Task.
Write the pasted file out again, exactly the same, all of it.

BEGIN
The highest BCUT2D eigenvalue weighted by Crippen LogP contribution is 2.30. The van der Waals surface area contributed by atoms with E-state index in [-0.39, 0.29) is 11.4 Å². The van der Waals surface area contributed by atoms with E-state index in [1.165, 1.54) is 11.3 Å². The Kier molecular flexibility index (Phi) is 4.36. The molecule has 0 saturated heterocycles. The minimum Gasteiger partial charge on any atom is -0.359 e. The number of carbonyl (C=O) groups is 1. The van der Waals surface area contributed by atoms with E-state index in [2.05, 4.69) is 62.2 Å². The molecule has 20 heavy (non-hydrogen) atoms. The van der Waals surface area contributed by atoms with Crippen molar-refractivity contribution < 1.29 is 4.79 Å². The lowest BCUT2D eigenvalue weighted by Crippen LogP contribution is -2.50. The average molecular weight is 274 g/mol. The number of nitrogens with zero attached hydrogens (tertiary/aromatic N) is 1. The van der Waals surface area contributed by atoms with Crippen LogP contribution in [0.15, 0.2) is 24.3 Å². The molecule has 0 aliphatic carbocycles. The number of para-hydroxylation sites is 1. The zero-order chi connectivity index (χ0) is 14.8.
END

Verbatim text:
The highest BCUT2D eigenvalue weighted by Crippen LogP contribution is 2.30. The van der Waals surface area contributed by atoms with E-state index in [-0.39, 0.29) is 11.4 Å². The van der Waals surface area contributed by atoms with E-state index in [1.165, 1.54) is 11.3 Å². The Kier molecular flexibility index (Phi) is 4.36. The molecule has 0 saturated heterocycles. The minimum Gasteiger partial charge on any atom is -0.359 e. The number of carbonyl (C=O) groups is 1. The van der Waals surface area contributed by atoms with E-state index in [2.05, 4.69) is 62.2 Å². The molecule has 20 heavy (non-hydrogen) atoms. The van der Waals surface area contributed by atoms with Crippen molar-refractivity contribution < 1.29 is 4.79 Å². The lowest BCUT2D eigenvalue weighted by Crippen LogP contribution is -2.50. The average molecular weight is 274 g/mol. The number of nitrogens with zero attached hydrogens (tertiary/aromatic N) is 1. The van der Waals surface area contributed by atoms with Crippen LogP contribution in [0.15, 0.2) is 24.3 Å². The molecule has 0 aliphatic carbocycles. The number of para-hydroxylation sites is 1. The zero-order chi connectivity index (χ0) is 14.8.